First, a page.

Category: multitasking

Practising Distraction

Someone remarked the other day “When I am reading, I tend to fidget with things – my fingernails, the edge of a page, my hair, anything I can get my hands on. It’s a nervous habit borne out of restlessness.” This person is quite young. She can listen to music, solve mathematics problems and absorb information from a screen apparently all at the same time. She belongs to a new generation of instant-gratification technology, a spinoff from which is a tendency to lay blame for some small shortcoming or other outside of oneself.  As I write this, it’s a certainty that I shall be interrupted. I shall have to stop what I am doing, reconfigure the prefrontal cortex and start again later. But, having stopped doing this, I cannot get back to exactly where I was before. I have to re-read what I‘ve written, marshal a train of thought, establish whether this fresh configuration matches the last one or not, then a few more sentences tumble untidily on to the page. If I don’t and the finished product doesn’t match my expectations, I blame the interruption, not me. When I ‘work’ if one dignifies this kind of thing with such important a word, I need silence. If someone is listening to music in the same room– I can’t concentrate. If visitors come, their loud enthusiasms fracture my thoughts and derail the train where my consciousness is leading me. Thoughts unravel and I can’t quite concentrate on what I want to say next. An interruption now beckons. I have to put this down and deal with it. The interruption, ironically, concerns our Internet router. The phone line drops out for no apparent reason. The ADSL stops, then starts again. It can’t multitask, in other words.

Many people boast about being able to multitask, especially women. I watch Gipsy as she cooks, chops, answers the phone and watches TV, apparently simultaneously and marvel at her multitasking ability. But, is she really doing several things at once? I wonder sometimes. The research is almost unanimous, quite a rarity in social science, and asserts that chronic multitaskers show an enormous range of deficits. They’re really not very good at all kinds of cognitive tasks since the very act of multitasking interferes with the ability to focus on one thing at a time.They are not fully present in conversations. If that irritating little bleep informs me that I have an instant message on my phone, the urge to check and see whether something earth-shattering has happened is almost overwhelming. If I stop, look, respond, I’m then tempted to check my social media feeds. In other words, I am practising distraction, which is stressful and unhealthy, so, I’ve just stopped doing it, silencing the cacophony of voices demanding my attention, now. I have taken to turning the sound off. Nothing is important enough that it can’t wait for me to finish up what I’m doing before dealing with it. ‘What? Your mother just got run over by a bus!’ So what. Will it change either prognosis or future events if I haven’t found out for a few minutes? Absolutely not. Am I an uncaring, mindless brute because I have abandoned my mother for a few minutes? No, I’m not, and I don’t need to feel guilty about it. Of course, persistent procrastination isn’t the issue. Were I to do nothing for a week, all of the above could be legitimately targeted at me.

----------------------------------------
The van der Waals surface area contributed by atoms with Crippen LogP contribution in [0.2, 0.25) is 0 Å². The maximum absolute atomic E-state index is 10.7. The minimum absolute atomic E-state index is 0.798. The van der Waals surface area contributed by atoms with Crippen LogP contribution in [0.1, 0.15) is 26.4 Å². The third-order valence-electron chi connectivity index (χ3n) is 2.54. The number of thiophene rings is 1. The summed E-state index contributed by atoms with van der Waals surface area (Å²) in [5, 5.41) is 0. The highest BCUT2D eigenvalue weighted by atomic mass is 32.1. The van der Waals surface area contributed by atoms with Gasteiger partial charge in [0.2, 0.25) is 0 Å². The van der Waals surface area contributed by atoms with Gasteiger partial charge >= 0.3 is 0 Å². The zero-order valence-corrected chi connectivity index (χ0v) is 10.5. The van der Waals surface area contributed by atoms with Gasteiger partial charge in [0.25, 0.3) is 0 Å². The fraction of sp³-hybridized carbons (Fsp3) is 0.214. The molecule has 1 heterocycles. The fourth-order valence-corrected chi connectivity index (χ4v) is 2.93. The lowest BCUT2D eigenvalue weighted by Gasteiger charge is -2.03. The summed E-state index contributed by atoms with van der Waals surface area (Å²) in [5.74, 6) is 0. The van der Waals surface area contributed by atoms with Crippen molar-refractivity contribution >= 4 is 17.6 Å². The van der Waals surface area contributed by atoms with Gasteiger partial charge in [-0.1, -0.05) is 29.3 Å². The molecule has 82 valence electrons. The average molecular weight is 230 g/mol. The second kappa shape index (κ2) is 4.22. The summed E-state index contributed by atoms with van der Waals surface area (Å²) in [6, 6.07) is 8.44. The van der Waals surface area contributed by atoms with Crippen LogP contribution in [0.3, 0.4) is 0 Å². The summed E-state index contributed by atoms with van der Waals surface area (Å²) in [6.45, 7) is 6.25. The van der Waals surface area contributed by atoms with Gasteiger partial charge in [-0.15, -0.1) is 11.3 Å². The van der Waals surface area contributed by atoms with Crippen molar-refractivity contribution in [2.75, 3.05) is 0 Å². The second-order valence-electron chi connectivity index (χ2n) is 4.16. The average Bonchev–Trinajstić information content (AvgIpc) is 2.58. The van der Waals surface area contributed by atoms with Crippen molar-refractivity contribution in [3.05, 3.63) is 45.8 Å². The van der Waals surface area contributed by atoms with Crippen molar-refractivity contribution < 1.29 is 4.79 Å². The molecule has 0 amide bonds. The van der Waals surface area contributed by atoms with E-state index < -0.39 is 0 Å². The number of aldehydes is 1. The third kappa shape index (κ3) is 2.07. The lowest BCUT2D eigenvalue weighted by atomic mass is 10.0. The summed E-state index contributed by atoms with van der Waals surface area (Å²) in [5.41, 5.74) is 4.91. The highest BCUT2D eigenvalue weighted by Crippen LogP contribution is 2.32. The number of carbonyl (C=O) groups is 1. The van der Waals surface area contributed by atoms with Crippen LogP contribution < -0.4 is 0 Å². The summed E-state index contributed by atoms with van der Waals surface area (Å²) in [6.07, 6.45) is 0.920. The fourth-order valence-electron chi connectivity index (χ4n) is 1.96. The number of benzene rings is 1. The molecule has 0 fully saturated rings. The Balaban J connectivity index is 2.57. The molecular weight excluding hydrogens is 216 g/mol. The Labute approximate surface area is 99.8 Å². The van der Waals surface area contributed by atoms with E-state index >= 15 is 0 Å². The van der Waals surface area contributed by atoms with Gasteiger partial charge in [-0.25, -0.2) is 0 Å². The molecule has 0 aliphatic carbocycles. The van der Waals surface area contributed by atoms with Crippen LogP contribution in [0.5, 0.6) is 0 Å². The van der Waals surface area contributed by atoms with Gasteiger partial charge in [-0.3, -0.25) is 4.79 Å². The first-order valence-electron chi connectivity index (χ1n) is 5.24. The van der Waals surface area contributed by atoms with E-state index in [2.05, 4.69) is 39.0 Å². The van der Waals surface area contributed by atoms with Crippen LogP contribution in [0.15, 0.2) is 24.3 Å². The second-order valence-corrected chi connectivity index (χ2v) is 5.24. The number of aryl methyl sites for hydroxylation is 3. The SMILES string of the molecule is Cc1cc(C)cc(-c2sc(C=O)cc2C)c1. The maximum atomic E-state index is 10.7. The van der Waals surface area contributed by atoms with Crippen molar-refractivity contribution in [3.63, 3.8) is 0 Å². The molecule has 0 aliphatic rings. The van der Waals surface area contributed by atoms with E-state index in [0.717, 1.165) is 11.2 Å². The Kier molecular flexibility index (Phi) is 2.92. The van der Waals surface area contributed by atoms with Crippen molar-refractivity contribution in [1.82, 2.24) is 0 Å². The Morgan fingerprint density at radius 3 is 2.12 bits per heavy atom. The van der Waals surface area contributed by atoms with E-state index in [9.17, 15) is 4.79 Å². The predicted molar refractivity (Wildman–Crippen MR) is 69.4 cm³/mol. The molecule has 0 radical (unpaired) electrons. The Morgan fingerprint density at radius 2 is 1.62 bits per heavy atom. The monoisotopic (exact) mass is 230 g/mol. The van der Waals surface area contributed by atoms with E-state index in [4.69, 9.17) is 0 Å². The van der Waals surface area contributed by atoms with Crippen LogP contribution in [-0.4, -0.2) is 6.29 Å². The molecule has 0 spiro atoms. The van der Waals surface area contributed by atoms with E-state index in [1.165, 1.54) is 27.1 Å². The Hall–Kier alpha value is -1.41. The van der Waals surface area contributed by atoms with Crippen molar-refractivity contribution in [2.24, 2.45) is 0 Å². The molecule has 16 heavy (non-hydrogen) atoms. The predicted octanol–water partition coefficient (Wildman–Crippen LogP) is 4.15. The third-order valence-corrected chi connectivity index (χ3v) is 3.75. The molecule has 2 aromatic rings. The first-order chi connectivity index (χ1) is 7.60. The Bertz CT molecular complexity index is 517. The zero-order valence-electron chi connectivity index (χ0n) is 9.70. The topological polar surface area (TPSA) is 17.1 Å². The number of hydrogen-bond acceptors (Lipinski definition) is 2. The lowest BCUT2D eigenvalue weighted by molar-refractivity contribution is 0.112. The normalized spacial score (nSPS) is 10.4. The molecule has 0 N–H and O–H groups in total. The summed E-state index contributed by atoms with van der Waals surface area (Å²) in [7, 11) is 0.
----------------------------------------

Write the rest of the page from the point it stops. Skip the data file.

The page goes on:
I’m coming to the conclusion that multitasking doesn’t exist. In terms of our prefrontal cortex, we don’t multi anything, we just switch very rapidly from one thing to another, much as my router is trying to do. Imagine the chaos if all the traffic lights in the world simply disappeared. If each car could be compared to a piece of information, the consequent gridlock would quickly result in nobody getting anywhere. Put another way, it’s entirely justifiable to fine people heavily for jumping a red light, since it has consequences for everyone else’s well-being. The reason we can breathe and walk at the same time is because different areas of our brains are involved. My router isn’t as smart as that. Bits have to wait their turn as if in a traffic queue before being fired off as different information packets down the line. Several weeks down here in the country slows me down, as it should, and as a result I get to write posts like this which need a measured, leisurely approach – no sprinting is required and it seems to me that people who live in big cities are angry most of the time because they are forced into a multitasking environment which isn’t good for them. Slow down, people…